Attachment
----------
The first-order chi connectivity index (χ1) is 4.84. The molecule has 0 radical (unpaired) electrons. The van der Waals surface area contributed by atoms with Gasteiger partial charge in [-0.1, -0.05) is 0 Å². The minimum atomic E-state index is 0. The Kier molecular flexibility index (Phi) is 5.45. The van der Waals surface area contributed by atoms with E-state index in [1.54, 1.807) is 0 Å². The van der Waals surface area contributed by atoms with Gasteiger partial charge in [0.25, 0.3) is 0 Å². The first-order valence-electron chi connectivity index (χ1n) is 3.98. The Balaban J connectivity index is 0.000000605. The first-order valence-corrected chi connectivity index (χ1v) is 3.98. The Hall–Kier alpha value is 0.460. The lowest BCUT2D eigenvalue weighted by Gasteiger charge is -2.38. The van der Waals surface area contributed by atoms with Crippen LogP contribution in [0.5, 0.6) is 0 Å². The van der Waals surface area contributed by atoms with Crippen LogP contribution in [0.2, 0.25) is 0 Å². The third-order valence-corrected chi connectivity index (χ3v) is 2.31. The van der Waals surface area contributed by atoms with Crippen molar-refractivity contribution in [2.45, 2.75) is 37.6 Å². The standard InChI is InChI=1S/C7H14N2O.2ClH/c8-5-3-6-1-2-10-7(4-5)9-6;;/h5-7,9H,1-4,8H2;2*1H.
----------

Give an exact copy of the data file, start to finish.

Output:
The first-order chi connectivity index (χ1) is 4.84. The molecule has 0 radical (unpaired) electrons. The van der Waals surface area contributed by atoms with Gasteiger partial charge in [-0.1, -0.05) is 0 Å². The minimum atomic E-state index is 0. The Kier molecular flexibility index (Phi) is 5.45. The van der Waals surface area contributed by atoms with E-state index in [1.54, 1.807) is 0 Å². The van der Waals surface area contributed by atoms with Gasteiger partial charge in [0.25, 0.3) is 0 Å². The first-order valence-electron chi connectivity index (χ1n) is 3.98. The Balaban J connectivity index is 0.000000605. The first-order valence-corrected chi connectivity index (χ1v) is 3.98. The Hall–Kier alpha value is 0.460. The lowest BCUT2D eigenvalue weighted by Gasteiger charge is -2.38. The van der Waals surface area contributed by atoms with Crippen LogP contribution in [0.5, 0.6) is 0 Å². The van der Waals surface area contributed by atoms with Crippen LogP contribution in [0.2, 0.25) is 0 Å². The third-order valence-corrected chi connectivity index (χ3v) is 2.31. The van der Waals surface area contributed by atoms with Crippen molar-refractivity contribution in [2.45, 2.75) is 37.6 Å². The standard InChI is InChI=1S/C7H14N2O.2ClH/c8-5-3-6-1-2-10-7(4-5)9-6;;/h5-7,9H,1-4,8H2;2*1H.